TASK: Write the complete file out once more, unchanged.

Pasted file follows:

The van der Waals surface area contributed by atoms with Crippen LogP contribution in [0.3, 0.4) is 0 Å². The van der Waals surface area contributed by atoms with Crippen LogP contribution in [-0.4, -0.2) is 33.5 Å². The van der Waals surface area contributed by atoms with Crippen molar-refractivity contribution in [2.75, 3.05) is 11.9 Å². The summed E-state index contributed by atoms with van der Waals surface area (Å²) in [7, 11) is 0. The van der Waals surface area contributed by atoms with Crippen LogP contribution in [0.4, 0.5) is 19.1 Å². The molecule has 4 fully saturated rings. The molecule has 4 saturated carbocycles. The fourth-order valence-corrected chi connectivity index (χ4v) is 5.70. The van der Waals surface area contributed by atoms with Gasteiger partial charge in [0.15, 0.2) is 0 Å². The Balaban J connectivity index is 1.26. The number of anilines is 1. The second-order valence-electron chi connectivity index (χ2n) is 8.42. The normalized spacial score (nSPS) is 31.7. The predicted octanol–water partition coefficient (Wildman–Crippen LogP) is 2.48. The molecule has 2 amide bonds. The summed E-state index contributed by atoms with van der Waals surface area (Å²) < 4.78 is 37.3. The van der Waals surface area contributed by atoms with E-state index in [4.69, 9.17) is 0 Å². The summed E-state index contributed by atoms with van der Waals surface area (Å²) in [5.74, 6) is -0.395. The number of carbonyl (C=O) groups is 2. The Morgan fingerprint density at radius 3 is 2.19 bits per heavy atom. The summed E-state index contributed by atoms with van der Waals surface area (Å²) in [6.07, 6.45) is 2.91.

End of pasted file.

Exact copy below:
The van der Waals surface area contributed by atoms with Crippen LogP contribution in [0.3, 0.4) is 0 Å². The van der Waals surface area contributed by atoms with Crippen LogP contribution in [-0.4, -0.2) is 33.5 Å². The van der Waals surface area contributed by atoms with Crippen molar-refractivity contribution in [2.75, 3.05) is 11.9 Å². The summed E-state index contributed by atoms with van der Waals surface area (Å²) in [7, 11) is 0. The van der Waals surface area contributed by atoms with Crippen LogP contribution in [0.4, 0.5) is 19.1 Å². The molecule has 4 fully saturated rings. The molecule has 4 saturated carbocycles. The fourth-order valence-corrected chi connectivity index (χ4v) is 5.70. The van der Waals surface area contributed by atoms with Gasteiger partial charge in [0.15, 0.2) is 0 Å². The Balaban J connectivity index is 1.26. The number of anilines is 1. The second-order valence-electron chi connectivity index (χ2n) is 8.42. The normalized spacial score (nSPS) is 31.7. The predicted octanol–water partition coefficient (Wildman–Crippen LogP) is 2.48. The molecule has 2 amide bonds. The summed E-state index contributed by atoms with van der Waals surface area (Å²) < 4.78 is 37.3. The van der Waals surface area contributed by atoms with E-state index in [4.69, 9.17) is 0 Å². The summed E-state index contributed by atoms with van der Waals surface area (Å²) in [5.74, 6) is -0.395. The number of carbonyl (C=O) groups is 2. The Morgan fingerprint density at radius 3 is 2.19 bits per heavy atom. The summed E-state index contributed by atoms with van der Waals surface area (Å²) in [6.07, 6.45) is 2.91.